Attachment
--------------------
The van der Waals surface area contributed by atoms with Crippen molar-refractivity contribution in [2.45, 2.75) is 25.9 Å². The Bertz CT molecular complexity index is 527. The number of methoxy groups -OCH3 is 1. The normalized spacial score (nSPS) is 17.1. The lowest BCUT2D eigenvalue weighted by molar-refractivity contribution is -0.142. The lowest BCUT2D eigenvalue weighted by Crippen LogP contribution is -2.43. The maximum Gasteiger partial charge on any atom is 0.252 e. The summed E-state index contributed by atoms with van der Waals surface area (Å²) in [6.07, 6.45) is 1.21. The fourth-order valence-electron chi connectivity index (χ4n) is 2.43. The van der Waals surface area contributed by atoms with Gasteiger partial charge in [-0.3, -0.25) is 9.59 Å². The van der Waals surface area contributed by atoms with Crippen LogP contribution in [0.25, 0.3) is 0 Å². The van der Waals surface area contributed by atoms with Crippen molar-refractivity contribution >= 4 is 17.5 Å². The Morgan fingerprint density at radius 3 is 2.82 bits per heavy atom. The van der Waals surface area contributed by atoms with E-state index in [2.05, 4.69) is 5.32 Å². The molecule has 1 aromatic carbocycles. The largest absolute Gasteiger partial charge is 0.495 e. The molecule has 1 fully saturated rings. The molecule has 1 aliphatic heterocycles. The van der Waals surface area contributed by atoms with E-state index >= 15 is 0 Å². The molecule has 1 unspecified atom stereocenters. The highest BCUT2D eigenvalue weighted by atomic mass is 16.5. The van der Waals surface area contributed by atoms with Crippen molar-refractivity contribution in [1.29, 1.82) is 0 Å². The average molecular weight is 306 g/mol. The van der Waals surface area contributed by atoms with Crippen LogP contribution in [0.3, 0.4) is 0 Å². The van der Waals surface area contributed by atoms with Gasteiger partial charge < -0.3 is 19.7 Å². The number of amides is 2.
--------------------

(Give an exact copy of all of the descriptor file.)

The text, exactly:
The van der Waals surface area contributed by atoms with Crippen molar-refractivity contribution in [2.45, 2.75) is 25.9 Å². The Bertz CT molecular complexity index is 527. The number of methoxy groups -OCH3 is 1. The normalized spacial score (nSPS) is 17.1. The lowest BCUT2D eigenvalue weighted by molar-refractivity contribution is -0.142. The lowest BCUT2D eigenvalue weighted by Crippen LogP contribution is -2.43. The maximum Gasteiger partial charge on any atom is 0.252 e. The summed E-state index contributed by atoms with van der Waals surface area (Å²) in [6.07, 6.45) is 1.21. The fourth-order valence-electron chi connectivity index (χ4n) is 2.43. The van der Waals surface area contributed by atoms with Gasteiger partial charge in [-0.3, -0.25) is 9.59 Å². The van der Waals surface area contributed by atoms with Crippen LogP contribution in [0.25, 0.3) is 0 Å². The van der Waals surface area contributed by atoms with Crippen molar-refractivity contribution >= 4 is 17.5 Å². The Morgan fingerprint density at radius 3 is 2.82 bits per heavy atom. The van der Waals surface area contributed by atoms with E-state index in [2.05, 4.69) is 5.32 Å². The molecule has 1 aromatic carbocycles. The largest absolute Gasteiger partial charge is 0.495 e. The molecule has 1 fully saturated rings. The molecule has 1 aliphatic heterocycles. The van der Waals surface area contributed by atoms with E-state index >= 15 is 0 Å². The molecule has 1 unspecified atom stereocenters. The highest BCUT2D eigenvalue weighted by atomic mass is 16.5. The van der Waals surface area contributed by atoms with Crippen molar-refractivity contribution in [1.29, 1.82) is 0 Å². The average molecular weight is 306 g/mol. The van der Waals surface area contributed by atoms with Crippen LogP contribution in [0.3, 0.4) is 0 Å². The van der Waals surface area contributed by atoms with Gasteiger partial charge < -0.3 is 19.7 Å². The number of amides is 2.